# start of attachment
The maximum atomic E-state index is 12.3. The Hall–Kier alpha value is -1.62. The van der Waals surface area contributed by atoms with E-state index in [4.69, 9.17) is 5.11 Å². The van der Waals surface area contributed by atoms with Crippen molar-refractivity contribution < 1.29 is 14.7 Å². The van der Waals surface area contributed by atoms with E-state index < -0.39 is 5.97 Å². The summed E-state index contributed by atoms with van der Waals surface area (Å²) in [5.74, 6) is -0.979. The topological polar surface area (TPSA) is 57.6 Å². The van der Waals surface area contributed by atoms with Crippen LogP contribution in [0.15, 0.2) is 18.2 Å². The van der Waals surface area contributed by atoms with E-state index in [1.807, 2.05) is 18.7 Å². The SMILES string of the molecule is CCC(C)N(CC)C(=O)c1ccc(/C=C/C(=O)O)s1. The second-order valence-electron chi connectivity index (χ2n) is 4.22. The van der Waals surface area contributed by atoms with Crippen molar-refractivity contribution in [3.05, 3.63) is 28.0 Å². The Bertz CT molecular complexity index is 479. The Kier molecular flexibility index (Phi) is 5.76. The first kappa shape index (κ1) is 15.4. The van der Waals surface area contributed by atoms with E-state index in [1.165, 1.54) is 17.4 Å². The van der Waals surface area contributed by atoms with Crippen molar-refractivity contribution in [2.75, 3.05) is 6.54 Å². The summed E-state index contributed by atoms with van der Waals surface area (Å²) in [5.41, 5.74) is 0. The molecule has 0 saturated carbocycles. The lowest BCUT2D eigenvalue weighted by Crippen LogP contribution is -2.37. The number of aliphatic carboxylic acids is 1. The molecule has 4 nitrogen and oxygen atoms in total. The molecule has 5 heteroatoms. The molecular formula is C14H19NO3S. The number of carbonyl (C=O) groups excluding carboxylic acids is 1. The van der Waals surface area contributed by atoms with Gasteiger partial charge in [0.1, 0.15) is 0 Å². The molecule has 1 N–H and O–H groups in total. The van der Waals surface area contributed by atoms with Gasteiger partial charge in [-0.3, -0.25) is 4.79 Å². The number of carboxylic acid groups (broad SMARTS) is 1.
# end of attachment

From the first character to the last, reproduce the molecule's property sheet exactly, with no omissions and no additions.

The maximum atomic E-state index is 12.3. The Hall–Kier alpha value is -1.62. The van der Waals surface area contributed by atoms with E-state index in [4.69, 9.17) is 5.11 Å². The van der Waals surface area contributed by atoms with Crippen molar-refractivity contribution < 1.29 is 14.7 Å². The van der Waals surface area contributed by atoms with E-state index < -0.39 is 5.97 Å². The summed E-state index contributed by atoms with van der Waals surface area (Å²) in [5.74, 6) is -0.979. The topological polar surface area (TPSA) is 57.6 Å². The van der Waals surface area contributed by atoms with Crippen LogP contribution in [0.15, 0.2) is 18.2 Å². The van der Waals surface area contributed by atoms with E-state index in [1.807, 2.05) is 18.7 Å². The SMILES string of the molecule is CCC(C)N(CC)C(=O)c1ccc(/C=C/C(=O)O)s1. The second-order valence-electron chi connectivity index (χ2n) is 4.22. The van der Waals surface area contributed by atoms with Crippen molar-refractivity contribution in [3.05, 3.63) is 28.0 Å². The Bertz CT molecular complexity index is 479. The Kier molecular flexibility index (Phi) is 5.76. The first kappa shape index (κ1) is 15.4. The van der Waals surface area contributed by atoms with E-state index in [1.165, 1.54) is 17.4 Å². The van der Waals surface area contributed by atoms with Crippen molar-refractivity contribution in [2.75, 3.05) is 6.54 Å². The summed E-state index contributed by atoms with van der Waals surface area (Å²) in [5.41, 5.74) is 0. The molecule has 0 saturated carbocycles. The lowest BCUT2D eigenvalue weighted by Crippen LogP contribution is -2.37. The number of aliphatic carboxylic acids is 1. The molecule has 4 nitrogen and oxygen atoms in total. The molecule has 5 heteroatoms. The molecular formula is C14H19NO3S. The number of carbonyl (C=O) groups excluding carboxylic acids is 1. The van der Waals surface area contributed by atoms with Gasteiger partial charge in [0.1, 0.15) is 0 Å². The molecule has 1 N–H and O–H groups in total. The van der Waals surface area contributed by atoms with Gasteiger partial charge in [-0.3, -0.25) is 4.79 Å². The number of carboxylic acid groups (broad SMARTS) is 1.